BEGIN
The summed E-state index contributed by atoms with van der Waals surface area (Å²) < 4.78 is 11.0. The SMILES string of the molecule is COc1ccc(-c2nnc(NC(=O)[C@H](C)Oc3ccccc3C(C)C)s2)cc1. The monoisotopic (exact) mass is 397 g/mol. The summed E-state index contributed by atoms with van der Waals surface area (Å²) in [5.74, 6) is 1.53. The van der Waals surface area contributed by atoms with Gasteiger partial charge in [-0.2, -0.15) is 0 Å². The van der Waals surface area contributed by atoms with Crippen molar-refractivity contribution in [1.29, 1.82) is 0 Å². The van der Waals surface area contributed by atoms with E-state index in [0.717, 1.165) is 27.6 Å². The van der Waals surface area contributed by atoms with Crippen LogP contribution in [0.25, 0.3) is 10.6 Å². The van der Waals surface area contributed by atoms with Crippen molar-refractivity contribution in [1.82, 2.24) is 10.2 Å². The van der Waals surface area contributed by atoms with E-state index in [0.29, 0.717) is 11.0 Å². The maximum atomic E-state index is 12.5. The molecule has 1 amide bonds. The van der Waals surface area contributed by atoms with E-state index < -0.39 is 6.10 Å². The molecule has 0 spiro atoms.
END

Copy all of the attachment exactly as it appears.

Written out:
The summed E-state index contributed by atoms with van der Waals surface area (Å²) < 4.78 is 11.0. The SMILES string of the molecule is COc1ccc(-c2nnc(NC(=O)[C@H](C)Oc3ccccc3C(C)C)s2)cc1. The monoisotopic (exact) mass is 397 g/mol. The summed E-state index contributed by atoms with van der Waals surface area (Å²) in [5.74, 6) is 1.53. The van der Waals surface area contributed by atoms with Gasteiger partial charge in [-0.2, -0.15) is 0 Å². The van der Waals surface area contributed by atoms with Crippen molar-refractivity contribution in [1.29, 1.82) is 0 Å². The van der Waals surface area contributed by atoms with E-state index in [0.717, 1.165) is 27.6 Å². The van der Waals surface area contributed by atoms with Crippen LogP contribution in [0.25, 0.3) is 10.6 Å². The van der Waals surface area contributed by atoms with Crippen molar-refractivity contribution in [1.82, 2.24) is 10.2 Å². The van der Waals surface area contributed by atoms with E-state index in [0.29, 0.717) is 11.0 Å². The maximum atomic E-state index is 12.5. The molecule has 1 amide bonds. The van der Waals surface area contributed by atoms with E-state index < -0.39 is 6.10 Å². The molecule has 0 spiro atoms.